I grow increasingly excited about this year – if I had to pick a word to describe what I'm concentrating on, it would be "creating". Sure that's my line of work anyway but the word is taking on all kinds of meaning in 2012. Not only will I be making ideas happen in the workspace but I also want to spend more time injecting more creativity in my life in general.
A few weeks ago, I wrote about making room for a more creative life over on Technorati. As a creative who has not been living as creatively as I'd like, I shared ideas for how to inject more creativity in your days (whether you are a creative professional or not).
Today I'm sharing 30 (mostly) specific things I'll be doing this year. I choose the number because this year I will be happily turning the big 3-0!
Since setting up my Etsy shop, I've been spending a lot of time on the global handmade marketplace. Abundant with creativity, it's a great place for inspiration. Recently, I came across Etsy shop, AfricaDirect, specialising in trade beads, jewellery, carvings, masks, textiles and more.
Above, some of the inspiration for the exhibition/installation I'm preparing for, Adorned. Along with circles and patterns, I'm obssessed with adornment, in its many interpretations and expressions.
Peter at Fusion Deli is to thank for steering me in the food direction. He asked me if any of my work had to do with food and, up until that point, it didn't. As I opened my mind to the idea, all these playful images started to fill my mind and make their way into reality, via experiments on-screen and on paper. Stay tuned for tomorrow's chapter where I rope in a little help from some friends …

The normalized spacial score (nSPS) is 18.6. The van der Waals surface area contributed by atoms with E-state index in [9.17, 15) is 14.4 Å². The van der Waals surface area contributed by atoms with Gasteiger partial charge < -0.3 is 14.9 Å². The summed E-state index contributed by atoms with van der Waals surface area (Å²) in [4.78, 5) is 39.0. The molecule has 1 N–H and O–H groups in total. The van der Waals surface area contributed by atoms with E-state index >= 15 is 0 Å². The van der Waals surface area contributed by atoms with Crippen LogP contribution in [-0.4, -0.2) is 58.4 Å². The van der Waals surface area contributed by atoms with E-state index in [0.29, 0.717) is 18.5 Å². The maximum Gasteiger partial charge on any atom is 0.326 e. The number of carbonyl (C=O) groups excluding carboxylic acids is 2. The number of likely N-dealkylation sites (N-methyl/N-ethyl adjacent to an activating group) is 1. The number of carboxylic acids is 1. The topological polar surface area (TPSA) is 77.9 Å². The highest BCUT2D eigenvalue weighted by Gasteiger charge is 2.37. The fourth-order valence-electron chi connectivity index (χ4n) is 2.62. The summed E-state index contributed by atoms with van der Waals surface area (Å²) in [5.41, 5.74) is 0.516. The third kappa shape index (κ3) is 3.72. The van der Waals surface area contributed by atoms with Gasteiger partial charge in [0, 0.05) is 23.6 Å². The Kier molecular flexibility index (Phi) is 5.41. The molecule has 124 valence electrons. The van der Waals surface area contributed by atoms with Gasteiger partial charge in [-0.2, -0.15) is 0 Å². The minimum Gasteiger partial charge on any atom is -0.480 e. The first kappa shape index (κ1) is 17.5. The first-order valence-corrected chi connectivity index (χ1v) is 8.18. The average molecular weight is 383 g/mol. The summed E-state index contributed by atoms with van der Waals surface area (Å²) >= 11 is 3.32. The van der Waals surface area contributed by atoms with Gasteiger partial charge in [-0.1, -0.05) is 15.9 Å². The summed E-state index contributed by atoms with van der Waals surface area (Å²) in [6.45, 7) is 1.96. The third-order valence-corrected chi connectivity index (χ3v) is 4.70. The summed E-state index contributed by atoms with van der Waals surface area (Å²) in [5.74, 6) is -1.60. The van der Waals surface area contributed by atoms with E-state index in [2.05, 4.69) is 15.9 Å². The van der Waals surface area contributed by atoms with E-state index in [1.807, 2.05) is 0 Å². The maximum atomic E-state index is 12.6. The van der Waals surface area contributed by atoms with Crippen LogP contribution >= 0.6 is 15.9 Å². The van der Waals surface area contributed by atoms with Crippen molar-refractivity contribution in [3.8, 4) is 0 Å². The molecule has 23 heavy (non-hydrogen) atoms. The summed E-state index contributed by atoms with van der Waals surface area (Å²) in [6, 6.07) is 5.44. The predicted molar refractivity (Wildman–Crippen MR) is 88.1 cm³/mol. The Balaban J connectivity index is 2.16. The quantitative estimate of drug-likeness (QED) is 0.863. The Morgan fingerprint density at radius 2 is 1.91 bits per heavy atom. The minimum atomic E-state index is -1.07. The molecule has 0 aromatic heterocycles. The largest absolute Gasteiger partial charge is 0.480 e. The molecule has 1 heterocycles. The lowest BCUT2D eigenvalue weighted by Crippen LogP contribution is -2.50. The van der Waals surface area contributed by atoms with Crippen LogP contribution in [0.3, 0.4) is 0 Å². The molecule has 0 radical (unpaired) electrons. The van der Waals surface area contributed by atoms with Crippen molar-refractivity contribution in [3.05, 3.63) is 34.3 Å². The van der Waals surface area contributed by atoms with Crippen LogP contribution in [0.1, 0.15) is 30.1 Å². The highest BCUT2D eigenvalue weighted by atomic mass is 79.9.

Botanical illustration by Ernst Haeckel via The Sea of Tea; Yves Saint Laurent ring on Net-a-Porter; tentacles photo by locket479 on Flickr, woody plant cross-section via PAXcam.com; trees watercolour by Stina Persson; cross-section print by Degree; belts by Adele Dejak; painted wardrobe by Sans Parapluie.
Think Act Vote (?!X) is my kind of initiative. Using creativity and culture, the think-tank explores and expresses issues of sustainability, citizenship, politics and essentially, change. Most importantly, they remind us that change is in our own hands. We have agency – to dream and to take action towards making those dreams come true.
In my "day job," I work as a designer. I have had the great opportunity, especially lately, to work on several projects that promote the idea of Afri-love (I'll be sharing some soon). In many cases, the brief requires an aesthetic that says Africa without conjuring up the cliché images that many associate with the continent. While Africa has great artistic and cultural traditions that have become iconic around the world – for example relating to sculpture and fashion – the continent's creative expression is so much wider than just these. There is a new generation of imagination and talent that is clamouring to prove this.
That is often part of my challenge as a designer. How to draw from the wealth of tradition and at the same time, say something new. Colour plays a big part of it. I'm often experimenting with putting together palettes that express the vibrance of Africa, without being limited to the stereotypical red, yellow, black and green.
Today I present the first in a new series of posts – Africa-inspired colour palettes. Here I combine my love of textiles and accessories; my colour explorations and; inspiration drawn from the Simply Color series of posts, on the Design*Sponge blog (which is excellent for design and creative inspiration in general).
Today's colours (from left to right): PMS 608, PMS 296, PMS Yellow 012 and PMS Rubine Red.